Baxter State Park Announces Permit Cards for Appalachian Trail Hikers

It’s no secret that Baxter State Park has it’s eyes fixed on the hoards of Appalachian Trail thru-hikers that visit Katahdin each year. Concern for the future of the Northern Terminus is exponentially growing as park advocates attempt to balance conservation with popularity.

Over the last 24 years, the Appalachian Trail has seen about a 75% increase in foot traffic. And the trail’s growth in popularity is not expected to cease. In an attempt to accurately monitor long distance hikers, Baxter State Park has announced that they will be implementing a permit system beginning in 2016.

Northbounders, Flip-Floppers, and Section Hikers are now required to redeem a permit from one of the following locations:

  •  Park Headquarters in Millinocket
  •  The Appalachian Trail Lodge in Millinocket
  •  Directly from the BSP/AT Steward at Abol Bridge
  •  Katahdin Stream Campground in Baxter State Park

Southbounders are currently exempt from this requirement. The permit will be dated when issued and then dated again at Katahdin Stream Campground upon the completion of each Katahdin hike. Long Distance Permits will also be required for hikers staying at the Birches facility. There will be no limit on the number of distributed permits.  No cost is associated with these cards at this time.

A count of issued permits will be updated daily on both BSP’s facebook page and website. Similarly to hiker registration with the Appalachian Trail Conservancy, Baxter State Park will publish a list of hikers on their website at the close of each season.

It’s possible that this is the first step to limiting thru-hiker foot traffic in the park.  Since Northbound hikers account for the largest percentage of thru-hikers, the permit system may be a means to accurately address just how much of an impact thru-hikers are having on the park. Baxter State Park already restricts the number of cars that are allowed to enter the park each day. This has proven to be an effective way to limit day-hikers.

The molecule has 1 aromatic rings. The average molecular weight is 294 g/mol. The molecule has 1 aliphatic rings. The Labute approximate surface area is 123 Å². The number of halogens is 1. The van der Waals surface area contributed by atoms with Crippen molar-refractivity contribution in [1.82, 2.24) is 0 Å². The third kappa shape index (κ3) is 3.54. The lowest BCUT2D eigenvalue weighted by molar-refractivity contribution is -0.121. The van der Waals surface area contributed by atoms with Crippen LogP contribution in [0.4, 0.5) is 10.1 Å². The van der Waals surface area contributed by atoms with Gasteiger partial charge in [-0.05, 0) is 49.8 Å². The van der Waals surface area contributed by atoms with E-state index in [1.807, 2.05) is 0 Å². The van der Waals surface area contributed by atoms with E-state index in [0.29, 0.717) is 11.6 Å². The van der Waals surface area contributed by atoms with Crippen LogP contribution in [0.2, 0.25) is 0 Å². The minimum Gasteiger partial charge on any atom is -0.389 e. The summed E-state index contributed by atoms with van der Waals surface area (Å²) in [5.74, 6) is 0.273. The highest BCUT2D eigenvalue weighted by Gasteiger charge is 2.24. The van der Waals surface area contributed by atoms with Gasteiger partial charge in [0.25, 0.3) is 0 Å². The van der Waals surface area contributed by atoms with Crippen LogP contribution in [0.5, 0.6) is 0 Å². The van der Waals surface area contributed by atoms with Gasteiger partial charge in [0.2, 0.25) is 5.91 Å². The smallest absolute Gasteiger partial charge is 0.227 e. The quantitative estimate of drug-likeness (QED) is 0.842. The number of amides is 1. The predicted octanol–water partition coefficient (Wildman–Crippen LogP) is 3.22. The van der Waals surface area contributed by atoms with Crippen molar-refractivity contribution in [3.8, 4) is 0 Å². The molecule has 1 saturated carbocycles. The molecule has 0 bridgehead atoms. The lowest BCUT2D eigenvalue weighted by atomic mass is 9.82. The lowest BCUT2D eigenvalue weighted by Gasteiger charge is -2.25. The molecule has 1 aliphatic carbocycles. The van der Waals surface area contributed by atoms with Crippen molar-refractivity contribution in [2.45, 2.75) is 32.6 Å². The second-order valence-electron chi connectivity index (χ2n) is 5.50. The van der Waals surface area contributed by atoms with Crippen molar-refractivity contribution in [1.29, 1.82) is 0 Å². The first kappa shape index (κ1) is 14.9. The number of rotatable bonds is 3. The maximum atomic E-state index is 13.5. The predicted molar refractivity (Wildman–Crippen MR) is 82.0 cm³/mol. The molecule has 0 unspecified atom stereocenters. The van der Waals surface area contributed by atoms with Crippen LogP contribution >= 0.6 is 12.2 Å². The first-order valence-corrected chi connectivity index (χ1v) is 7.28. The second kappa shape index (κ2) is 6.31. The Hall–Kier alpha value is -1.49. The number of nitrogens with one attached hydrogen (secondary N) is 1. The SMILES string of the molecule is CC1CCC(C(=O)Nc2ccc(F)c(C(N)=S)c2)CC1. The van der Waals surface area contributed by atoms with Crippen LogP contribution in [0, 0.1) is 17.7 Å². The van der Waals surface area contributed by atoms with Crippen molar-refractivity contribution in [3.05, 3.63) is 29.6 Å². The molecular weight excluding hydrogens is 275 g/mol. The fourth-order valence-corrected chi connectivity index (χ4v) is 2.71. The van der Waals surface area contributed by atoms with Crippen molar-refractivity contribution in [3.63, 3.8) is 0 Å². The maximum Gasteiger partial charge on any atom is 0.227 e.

Katahdin’s delicate Alpine zone and the overall health of the park is undeniably influenced by human traffic. Baxter State Park has reason for concern as thru-hiker numbers soar. Although Katahdin has marked the Northern Terminus of the Appalachian Trail for nearly a century, current events demonstrate that it is not impervious to change.

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Comments 9

  • Avatar
    Silvia Cassano : Mar 11th

    I think it is a step toward actually knowing and understanding the actual numbers of people summiting each day and a way to educate hikers as they arrive. Better data and better education help recreation managers make decisions, and hopefully help hikers to understand the stewardship component they are expected to uphold.

    Reply
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    Gena : Mar 11th

    This feels exactly like a loss of freedom that trail hikers seek in their outdoor life. More paperwork and bureaucracy only take away from the experience. Big industry annihilate landscapes, and individuals get caught paying the toll. It is the bulldozers that are the problem, not people walking the wilderness. Support freedom for people to walk the earth. If they show up, they have already done the hard work.

    Reply
    • Avatar
      John Kildren : Mar 16th

      Indeed!

      Reply
  • Avatar
    jerry prendergast : Mar 12th

    It’s the first step to increasing their revenue stream which they need. It’s also the next step in decreasing the tourist industry which they have doing for years. As a group we used the Maine wilderness at least three time a year spending a fair amount of money. Now we enjoy NH, VT instead as Maine’s prices and attitude have driven us away.

    Reply
  • Avatar
    Russ Aulds : Mar 12th

    Accept overpopulation……

    Reply
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    Bob Rogers : Mar 16th

    Interesting that they don’t require SOBO hikers to permit. Wouldn’t be any harder to collect cards at the starting point for the NOBOers. Wonder what their logic is for that.

    Reply
    • Avatar
      Ethan : May 23rd

      South bounders don’t cause trouble and don’t feel entitled like north bounders do by the time they reach the park

      Reply

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